Friday, August 12
• Although the annual Perseid meteor shower reached its peak before dawn today — at levels not seen in more than a decade — observers should still keep an eye out tonight. In Saturday’s predawn hours, skywatchers under a clear dark sky can expect to see at least a couple of dozen meteors per hour. The best views will come after the waxing gibbous Moon sets between 1:30 and 2 a.m. local daylight time. The spectacle continues to improve as dawn approaches because the shower’s radiant — the spot on the border between Perseus and Cassiopeia where the meteors appear to emanate — climbs higher.
Saturday, August 13
• Assuming you watch the Perseid show this morning, don’t pack up when twilight starts to paint the sky. About 45 minutes before the Sun comes up, look for a bright object hovering just above the horizon in the east-southeast. This is the night sky’s brightest star, magnitude –1.5 Sirius in the constellation Canis Major. From mid-northern latitudes, the luminary climbs some 4° high a half-hour before sunrise and should stand out if you have a clear and unobstructed horizon. The return of Sirius to the predawn sky was an occasion for celebration in ancient Egypt. Around 3000 b.c., this so-called heliacal rising of Sirius heralded the coming flood of the Nile River, an event upon which agriculture — and all life in Egypt — depended.
Sunday, August 14
• Brilliant Jupiter remains a beacon in the western sky after sunset, but its days of prominence are numbered. It currently appears 10° high a half-hour after sunset and dips below the horizon during late twilight. The giant planet shines at magnitude –1.7 against the backdrop of western Virgo. At this low altitude, Jupiter won’t show much detail through a telescope — don’t expect to see more than a slightly flattened disk measuring 31″ across the equator.
Monday, August 15
• A second bright planet lurks low in the western evening twilight this week. Venus appears only about half as high as Jupiter, however, so you’ll need an unobstructed horizon to spot it. Fortunately, the inner planet glows brilliantly at magnitude –3.8 and will show up clearly under good atmospheric conditions. A telescope reveals an almost fully illuminated disk that spans 10″.
Tuesday, August 16
• Mercury reaches greatest elongation today, when it stands 27° east of the Sun. For observers at mid-northern latitudes, however, the innermost planet hangs low in the west after sunset. From 40° north latitude, it stands 5° high 30 minutes after the Sun goes down. You can find the magnitude 0.2 world through binoculars some 4° (about half a binocular field) below Jupiter. Be sure to keep an eye on Mercury, Venus, and Jupiter during the next two weeks as the triangle they form grows tighter.
Wednesday, August 17
• Full Moon officially arrives at 5:27 a.m. EDT tomorrow morning, but it looks completely illuminated throughout the night. It appears low in the east as the Sun sets and reaches its peak in the south around 1 a.m. local daylight time. Luna resides among the dim background stars of northeastern Capricornus. As a curiosity only, the Full Moon crosses the northern edge of Earth’s penumbral shadow. Just 2 percent of our satellite dips into this subtle shadow, however, and observers won’t be able to detect any dimming.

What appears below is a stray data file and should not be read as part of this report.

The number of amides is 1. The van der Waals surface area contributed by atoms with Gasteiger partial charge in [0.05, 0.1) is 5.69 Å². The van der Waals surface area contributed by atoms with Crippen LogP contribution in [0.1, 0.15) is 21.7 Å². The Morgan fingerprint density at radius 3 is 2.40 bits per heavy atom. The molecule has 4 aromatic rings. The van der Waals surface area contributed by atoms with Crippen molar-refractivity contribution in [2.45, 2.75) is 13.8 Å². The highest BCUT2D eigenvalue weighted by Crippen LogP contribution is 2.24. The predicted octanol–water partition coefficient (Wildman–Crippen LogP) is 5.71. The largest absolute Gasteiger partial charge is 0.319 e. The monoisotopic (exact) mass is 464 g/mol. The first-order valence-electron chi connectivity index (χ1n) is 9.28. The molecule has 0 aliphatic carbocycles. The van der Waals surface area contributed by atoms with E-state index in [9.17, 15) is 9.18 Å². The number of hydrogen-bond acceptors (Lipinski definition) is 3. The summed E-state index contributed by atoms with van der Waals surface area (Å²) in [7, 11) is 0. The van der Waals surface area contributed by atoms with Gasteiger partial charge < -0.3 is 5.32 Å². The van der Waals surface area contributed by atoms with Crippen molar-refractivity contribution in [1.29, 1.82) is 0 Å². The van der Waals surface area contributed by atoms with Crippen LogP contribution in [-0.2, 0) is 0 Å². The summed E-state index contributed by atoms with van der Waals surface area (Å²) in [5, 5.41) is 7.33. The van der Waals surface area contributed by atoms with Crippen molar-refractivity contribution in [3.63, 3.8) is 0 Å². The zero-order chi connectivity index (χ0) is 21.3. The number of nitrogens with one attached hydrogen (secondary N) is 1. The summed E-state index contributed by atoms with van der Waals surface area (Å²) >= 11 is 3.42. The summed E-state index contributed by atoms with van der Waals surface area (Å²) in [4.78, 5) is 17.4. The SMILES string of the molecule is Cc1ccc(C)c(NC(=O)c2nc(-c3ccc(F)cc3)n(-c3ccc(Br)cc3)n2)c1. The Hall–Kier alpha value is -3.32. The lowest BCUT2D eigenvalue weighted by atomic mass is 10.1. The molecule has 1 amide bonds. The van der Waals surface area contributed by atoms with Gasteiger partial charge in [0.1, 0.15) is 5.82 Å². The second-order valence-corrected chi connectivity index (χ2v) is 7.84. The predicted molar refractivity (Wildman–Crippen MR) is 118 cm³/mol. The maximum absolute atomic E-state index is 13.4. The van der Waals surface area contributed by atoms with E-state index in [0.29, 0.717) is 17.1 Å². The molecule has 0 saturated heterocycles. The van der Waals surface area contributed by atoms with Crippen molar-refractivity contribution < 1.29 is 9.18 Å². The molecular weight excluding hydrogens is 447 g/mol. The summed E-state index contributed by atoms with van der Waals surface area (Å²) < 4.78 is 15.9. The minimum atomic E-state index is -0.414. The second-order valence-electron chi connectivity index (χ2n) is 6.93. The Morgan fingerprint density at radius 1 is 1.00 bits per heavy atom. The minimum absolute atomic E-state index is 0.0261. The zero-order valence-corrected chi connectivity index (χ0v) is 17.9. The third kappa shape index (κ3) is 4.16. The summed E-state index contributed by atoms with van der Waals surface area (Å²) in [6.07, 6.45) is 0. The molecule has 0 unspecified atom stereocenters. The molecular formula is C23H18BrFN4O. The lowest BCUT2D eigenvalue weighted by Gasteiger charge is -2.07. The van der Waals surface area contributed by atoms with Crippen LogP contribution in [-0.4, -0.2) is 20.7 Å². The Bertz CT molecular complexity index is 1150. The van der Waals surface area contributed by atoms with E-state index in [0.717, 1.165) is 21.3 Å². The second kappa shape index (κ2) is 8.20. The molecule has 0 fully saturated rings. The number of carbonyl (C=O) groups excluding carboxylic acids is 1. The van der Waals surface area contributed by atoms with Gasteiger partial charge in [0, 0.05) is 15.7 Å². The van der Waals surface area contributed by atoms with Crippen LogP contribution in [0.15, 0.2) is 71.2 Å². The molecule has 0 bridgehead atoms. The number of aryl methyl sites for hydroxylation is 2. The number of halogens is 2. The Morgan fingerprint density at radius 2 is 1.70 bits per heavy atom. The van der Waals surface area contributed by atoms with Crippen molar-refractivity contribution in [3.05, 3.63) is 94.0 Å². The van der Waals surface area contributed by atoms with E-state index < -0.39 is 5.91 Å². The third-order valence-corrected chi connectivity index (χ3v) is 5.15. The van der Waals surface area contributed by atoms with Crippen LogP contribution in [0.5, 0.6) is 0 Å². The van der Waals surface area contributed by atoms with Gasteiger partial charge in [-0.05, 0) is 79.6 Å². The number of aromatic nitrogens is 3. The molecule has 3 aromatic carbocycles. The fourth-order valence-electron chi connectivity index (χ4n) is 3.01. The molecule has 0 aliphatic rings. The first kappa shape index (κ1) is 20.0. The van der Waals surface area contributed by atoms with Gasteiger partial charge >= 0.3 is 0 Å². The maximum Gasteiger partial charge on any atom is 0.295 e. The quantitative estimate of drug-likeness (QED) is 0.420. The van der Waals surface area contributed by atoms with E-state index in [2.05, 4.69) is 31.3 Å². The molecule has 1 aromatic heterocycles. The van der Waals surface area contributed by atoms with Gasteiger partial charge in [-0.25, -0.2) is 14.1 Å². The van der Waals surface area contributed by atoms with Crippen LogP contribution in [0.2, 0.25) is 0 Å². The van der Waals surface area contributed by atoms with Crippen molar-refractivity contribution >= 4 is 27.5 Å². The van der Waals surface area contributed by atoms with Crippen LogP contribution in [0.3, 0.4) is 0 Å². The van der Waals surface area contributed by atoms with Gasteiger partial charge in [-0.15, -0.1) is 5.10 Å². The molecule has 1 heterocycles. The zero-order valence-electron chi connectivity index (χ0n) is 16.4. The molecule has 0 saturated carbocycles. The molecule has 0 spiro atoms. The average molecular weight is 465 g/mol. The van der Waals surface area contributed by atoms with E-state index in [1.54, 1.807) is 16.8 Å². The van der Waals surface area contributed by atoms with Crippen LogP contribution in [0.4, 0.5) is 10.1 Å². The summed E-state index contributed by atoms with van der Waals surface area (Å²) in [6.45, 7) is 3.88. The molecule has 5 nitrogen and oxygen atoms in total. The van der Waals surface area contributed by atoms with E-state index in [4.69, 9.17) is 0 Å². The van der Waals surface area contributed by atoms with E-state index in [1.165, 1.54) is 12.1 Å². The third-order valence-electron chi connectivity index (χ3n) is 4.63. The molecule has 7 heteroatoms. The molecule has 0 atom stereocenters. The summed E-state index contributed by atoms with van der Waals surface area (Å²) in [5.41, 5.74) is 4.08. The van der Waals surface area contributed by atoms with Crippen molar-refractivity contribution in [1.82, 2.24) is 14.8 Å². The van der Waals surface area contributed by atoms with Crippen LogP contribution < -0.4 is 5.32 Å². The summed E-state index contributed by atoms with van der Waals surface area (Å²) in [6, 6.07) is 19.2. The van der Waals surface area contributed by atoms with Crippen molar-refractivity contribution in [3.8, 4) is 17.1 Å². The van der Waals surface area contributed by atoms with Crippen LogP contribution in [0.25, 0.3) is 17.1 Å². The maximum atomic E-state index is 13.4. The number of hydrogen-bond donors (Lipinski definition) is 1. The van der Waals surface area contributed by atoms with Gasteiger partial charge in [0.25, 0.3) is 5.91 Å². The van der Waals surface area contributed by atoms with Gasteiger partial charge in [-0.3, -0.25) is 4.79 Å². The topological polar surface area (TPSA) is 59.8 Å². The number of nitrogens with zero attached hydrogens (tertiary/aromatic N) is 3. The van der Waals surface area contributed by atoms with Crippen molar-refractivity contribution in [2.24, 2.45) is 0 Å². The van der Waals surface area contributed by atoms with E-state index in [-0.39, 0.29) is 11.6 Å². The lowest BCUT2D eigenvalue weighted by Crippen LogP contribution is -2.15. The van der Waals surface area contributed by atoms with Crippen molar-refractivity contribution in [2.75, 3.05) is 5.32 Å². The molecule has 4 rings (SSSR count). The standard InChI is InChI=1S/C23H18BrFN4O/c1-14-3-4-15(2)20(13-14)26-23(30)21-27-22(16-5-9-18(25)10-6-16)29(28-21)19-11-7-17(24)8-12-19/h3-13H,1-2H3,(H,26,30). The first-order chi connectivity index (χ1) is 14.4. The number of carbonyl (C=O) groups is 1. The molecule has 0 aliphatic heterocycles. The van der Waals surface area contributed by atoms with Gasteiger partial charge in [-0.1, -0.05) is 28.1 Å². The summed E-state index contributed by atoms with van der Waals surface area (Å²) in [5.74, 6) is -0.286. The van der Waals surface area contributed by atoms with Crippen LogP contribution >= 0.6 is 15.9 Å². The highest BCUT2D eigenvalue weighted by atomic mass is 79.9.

Thursday, August 18
• Although Saturn reached its peak in early June, it remains conspicuous on August evenings. You can find the planet in the south-southwest around 9 p.m. local daylight time, when it forms the vertex of a pretty triangle that includes Mars and Antares. Saturn shines at magnitude 0.4, intermediate in brightness between the Red Planet and the ruddy star. When viewed through a telescope, Saturn measures 17″ across while its dramatic ring system spans 39″ and tilts 26° to our line of sight.
Friday, August 19
• Distant Neptune reaches opposition and peak visibility two weeks from today, but the view now is essentially the same. The ice giant planet rises around 8:30 p.m. local daylight time and climbs nearly halfway to the zenith in the southern sky by 2 a.m. The magnitude 7.8 planet lies in Aquarius, 1° southwest of 4th-magnitude Lambda (l) Aquarii. You’ll need binoculars to spy Neptune and a telescope to see its blue-gray disk, which spans 2.4″.
Saturday, August 20
• Asteroid 2 Pallas reaches opposition and peak visibility today. The second-biggest object orbiting between Mars and Jupiter glows at magnitude 9.2, bright enough to show up through almost any telescope. You can find it on the border between Pegasus and Equuleus, 4° due west of 2nd-magnitude Enif (Epsilon [e] Pegasi), the star that marks the nose of Pegasus the Winged Horse. The lovely globular star cluster M15 lies 2.5° north and a touch east of Pallas. The three objects lie about halfway to the zenith in the southeastern sky after darkness falls.
Sunday, August 21
• Look toward the south-southwest during evening twilight and you can’t miss Mars. The Red Planet shines brightly at magnitude –0.4 and remains visible until it dips below the horizon around midnight local daylight time. Mars resides on the border between Scorpius and Ophiuchus, crossing from the former to the latter constellation today. When viewed through a telescope, Mars’ orange-red disk spans 11″ and shows several subtle dark markings.
• The Moon reaches perigee, the closest point in its orbit around Earth, at 9:19 p.m. EDT. It then lies 228,074 miles (367,050 kilometers) away from us.